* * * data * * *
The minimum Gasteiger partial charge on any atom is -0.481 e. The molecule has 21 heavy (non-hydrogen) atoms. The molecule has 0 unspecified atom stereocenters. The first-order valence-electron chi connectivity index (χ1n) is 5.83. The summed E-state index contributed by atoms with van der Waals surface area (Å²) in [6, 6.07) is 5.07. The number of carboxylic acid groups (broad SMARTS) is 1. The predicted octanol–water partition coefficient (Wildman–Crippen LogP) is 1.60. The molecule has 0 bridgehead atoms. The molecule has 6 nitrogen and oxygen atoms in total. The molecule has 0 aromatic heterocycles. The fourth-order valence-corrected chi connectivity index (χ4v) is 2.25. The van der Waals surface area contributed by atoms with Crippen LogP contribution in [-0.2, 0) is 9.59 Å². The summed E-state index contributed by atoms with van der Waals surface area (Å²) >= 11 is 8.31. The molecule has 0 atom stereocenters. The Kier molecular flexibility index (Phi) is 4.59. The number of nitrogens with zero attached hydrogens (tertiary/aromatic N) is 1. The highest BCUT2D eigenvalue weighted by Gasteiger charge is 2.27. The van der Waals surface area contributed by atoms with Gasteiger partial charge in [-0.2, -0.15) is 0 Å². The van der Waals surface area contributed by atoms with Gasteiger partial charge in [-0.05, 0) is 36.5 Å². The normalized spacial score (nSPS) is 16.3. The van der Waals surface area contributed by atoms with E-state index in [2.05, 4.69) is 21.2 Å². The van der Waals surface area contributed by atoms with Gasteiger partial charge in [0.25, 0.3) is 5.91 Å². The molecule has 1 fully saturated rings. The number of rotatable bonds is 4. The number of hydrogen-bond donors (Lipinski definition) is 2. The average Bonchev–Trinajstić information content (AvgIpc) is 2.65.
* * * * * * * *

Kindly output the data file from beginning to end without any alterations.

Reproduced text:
The minimum Gasteiger partial charge on any atom is -0.481 e. The molecule has 21 heavy (non-hydrogen) atoms. The molecule has 0 unspecified atom stereocenters. The first-order valence-electron chi connectivity index (χ1n) is 5.83. The summed E-state index contributed by atoms with van der Waals surface area (Å²) in [6, 6.07) is 5.07. The number of carboxylic acid groups (broad SMARTS) is 1. The predicted octanol–water partition coefficient (Wildman–Crippen LogP) is 1.60. The molecule has 0 bridgehead atoms. The molecule has 6 nitrogen and oxygen atoms in total. The molecule has 0 aromatic heterocycles. The fourth-order valence-corrected chi connectivity index (χ4v) is 2.25. The van der Waals surface area contributed by atoms with Crippen LogP contribution in [-0.2, 0) is 9.59 Å². The summed E-state index contributed by atoms with van der Waals surface area (Å²) >= 11 is 8.31. The molecule has 0 atom stereocenters. The Kier molecular flexibility index (Phi) is 4.59. The number of nitrogens with zero attached hydrogens (tertiary/aromatic N) is 1. The highest BCUT2D eigenvalue weighted by Gasteiger charge is 2.27. The van der Waals surface area contributed by atoms with Gasteiger partial charge in [-0.2, -0.15) is 0 Å². The van der Waals surface area contributed by atoms with Gasteiger partial charge in [-0.05, 0) is 36.5 Å². The normalized spacial score (nSPS) is 16.3. The van der Waals surface area contributed by atoms with E-state index in [2.05, 4.69) is 21.2 Å². The van der Waals surface area contributed by atoms with Gasteiger partial charge in [0.25, 0.3) is 5.91 Å². The molecule has 1 fully saturated rings. The number of rotatable bonds is 4. The number of hydrogen-bond donors (Lipinski definition) is 2. The average Bonchev–Trinajstić information content (AvgIpc) is 2.65.